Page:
dazzle ships

You too can ruin your kids childhood, by making their happy smiley toys sound like Stephen Hawking or a bad Radiohead cover. Fitter Happier Stronger.Circuit bent Furbys are currently all the rage, however, all manner of kids toys have been circuit bent and modified, from classic Texas speak and spell machines, to a device called feces farm. Vote for your faves.

top circuit bent kids toys (videos)

The original British Secret Service headquarters was just that, secret. But the increase in importance of electronics meant that it was more important for a building to be invisible to electronic eavesdropping. as such the current M16 HQ in London is about as obvious a giant sign saying 'secret building here', yet it is enclosed in a giant Faraday cage to protect its communications.Not all Intelligence agencies have had a discrete architectural past, Franco's House of Screams, or the Soviet Lubyanka are demonstrably terrifying. Mossad's HQ, until the 60s or the current Australian Secret Intelligence Service look quite modest compared to the hardly known Ministry of National Security of Azerbaijan, which houses its intelligence service, in a large and monolithic building of dramatic proportions.

15 images of not so secret secret service buildings

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Sometime in the last few years bored programmers realized that they could strap things like chairs and surfboards to the end of an assembly line robot – and so was born the robocoaster. Here are some videos of them as actual rides and as a recreational high for coders.

If you believe adverts like these, sugar, Fat, TV, Coke, cocaine, radiation, cigarettes: they’re all actually good for you. Manufactured consent!

The earliest remotes were neither wireless or used to control TVs. Since the 30s devices were available to control radios, Philcos 1939 wood and Bakelite model was actually wireless and predates any TV remote. TV remotes started with gadgets such as the Zenith Lazy Bones and it was Zenith who introduced the first cable free TV remote, with the Flash-matic.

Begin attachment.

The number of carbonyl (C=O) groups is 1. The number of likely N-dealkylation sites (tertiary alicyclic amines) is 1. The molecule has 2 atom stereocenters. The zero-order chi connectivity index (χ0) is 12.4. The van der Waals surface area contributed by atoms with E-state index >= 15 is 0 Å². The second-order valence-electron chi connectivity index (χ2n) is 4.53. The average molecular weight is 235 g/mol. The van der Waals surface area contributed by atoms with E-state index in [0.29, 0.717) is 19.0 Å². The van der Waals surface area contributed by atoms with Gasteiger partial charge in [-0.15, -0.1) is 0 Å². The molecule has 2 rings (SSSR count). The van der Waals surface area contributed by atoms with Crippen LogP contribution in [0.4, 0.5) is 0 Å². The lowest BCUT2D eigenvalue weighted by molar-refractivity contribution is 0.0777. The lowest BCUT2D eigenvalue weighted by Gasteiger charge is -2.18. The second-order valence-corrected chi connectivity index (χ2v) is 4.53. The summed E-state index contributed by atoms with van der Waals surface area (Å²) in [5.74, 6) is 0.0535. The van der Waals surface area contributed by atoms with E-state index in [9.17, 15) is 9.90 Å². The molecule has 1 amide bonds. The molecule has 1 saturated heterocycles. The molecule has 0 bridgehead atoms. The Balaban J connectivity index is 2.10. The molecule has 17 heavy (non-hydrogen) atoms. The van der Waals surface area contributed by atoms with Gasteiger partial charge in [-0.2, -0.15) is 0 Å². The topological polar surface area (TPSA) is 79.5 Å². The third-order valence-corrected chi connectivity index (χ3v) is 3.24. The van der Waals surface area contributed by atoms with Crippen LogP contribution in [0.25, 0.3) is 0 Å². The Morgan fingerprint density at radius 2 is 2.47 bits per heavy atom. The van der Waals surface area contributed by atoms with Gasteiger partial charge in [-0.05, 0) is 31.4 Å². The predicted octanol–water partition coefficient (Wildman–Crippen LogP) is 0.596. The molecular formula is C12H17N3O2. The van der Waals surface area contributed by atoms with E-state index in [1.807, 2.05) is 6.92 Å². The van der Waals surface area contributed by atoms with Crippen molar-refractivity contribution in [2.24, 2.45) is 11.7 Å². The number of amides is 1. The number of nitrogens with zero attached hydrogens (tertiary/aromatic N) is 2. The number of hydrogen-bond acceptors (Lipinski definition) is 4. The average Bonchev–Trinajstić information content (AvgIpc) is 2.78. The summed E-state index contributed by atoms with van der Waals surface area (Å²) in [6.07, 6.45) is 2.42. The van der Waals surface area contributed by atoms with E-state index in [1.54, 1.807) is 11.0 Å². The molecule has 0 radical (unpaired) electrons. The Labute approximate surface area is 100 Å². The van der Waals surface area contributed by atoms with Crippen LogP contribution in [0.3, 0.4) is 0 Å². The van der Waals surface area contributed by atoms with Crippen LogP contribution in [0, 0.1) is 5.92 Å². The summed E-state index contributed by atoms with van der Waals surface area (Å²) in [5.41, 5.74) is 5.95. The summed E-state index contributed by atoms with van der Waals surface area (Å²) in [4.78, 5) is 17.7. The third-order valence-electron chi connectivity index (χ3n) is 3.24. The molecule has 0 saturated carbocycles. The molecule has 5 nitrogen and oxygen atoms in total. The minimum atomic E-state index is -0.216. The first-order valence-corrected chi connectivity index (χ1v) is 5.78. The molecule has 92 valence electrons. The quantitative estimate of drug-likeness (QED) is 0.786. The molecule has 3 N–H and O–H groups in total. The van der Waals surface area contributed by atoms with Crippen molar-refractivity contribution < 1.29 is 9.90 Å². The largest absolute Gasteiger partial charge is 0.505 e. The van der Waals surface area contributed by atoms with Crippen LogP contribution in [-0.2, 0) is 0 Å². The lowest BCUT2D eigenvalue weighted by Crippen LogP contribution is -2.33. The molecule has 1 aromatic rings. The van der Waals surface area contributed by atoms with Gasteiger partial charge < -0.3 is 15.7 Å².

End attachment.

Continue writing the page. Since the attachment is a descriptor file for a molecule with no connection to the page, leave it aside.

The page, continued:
I deliberately picked spiral ramps as opposed to spiral staircases, since they include buildings whose entire form is determined by the ramp rather than being merely a feature. Examples include everything from the Guggenheim to the Reichstag, the Tatlin Tower, Lingotto Factory or Lubetkin’s brilliant Penguin Pool at London Zoo. My personal favorite is the spiral ramp at Convair Aeronautics, by Pereira and Luckman, the people that designed the now defunct control tower at LAX. The insane but amazing proposal for a half mile high drive up skyscraper for the 1937 Paris exhibition is one example of a spiral ramp car park, and I’ve thrown a few examples of anonymous car park ramps into the mix to show how beautifu these often overlooked pieces of background architecture are.

I didn’t go for just massive or complex for the items in this list but tried to pick a variety of water slides that were each special in their own way. Items range from the obviously impressive ‘Insano’ in Brazil to various sinewy beauties and the simple but surreal canal side water slide in the Netherlands, which looks like a post modern take on a 17th Century Dutch landscape painting.

Both the second world war and cold war produced particular styles and uses of bomb shelters that were unusual, from Swiss suburban houses with mandatory blast shelters and several years of food to the use of London’s tube stations as shelters during the second world war. Here are a few examples of vintage shelters, each with a hint of retro irony or bygone strangeness.

One of the ways to get something architecturally novel built is to tell people it is temporary. Despite the fact that 99.9% of buildings are temporary over a few generations, people seem to tolerate something as long as it will be gone before they are. As a result, several of the worlds most famous pieces of architecture (Barcelona and Rietveld pavilions) or some of the worlds most famous city landmarks (Eiffel Tower, London Eye) have remained because they won people over after the fact.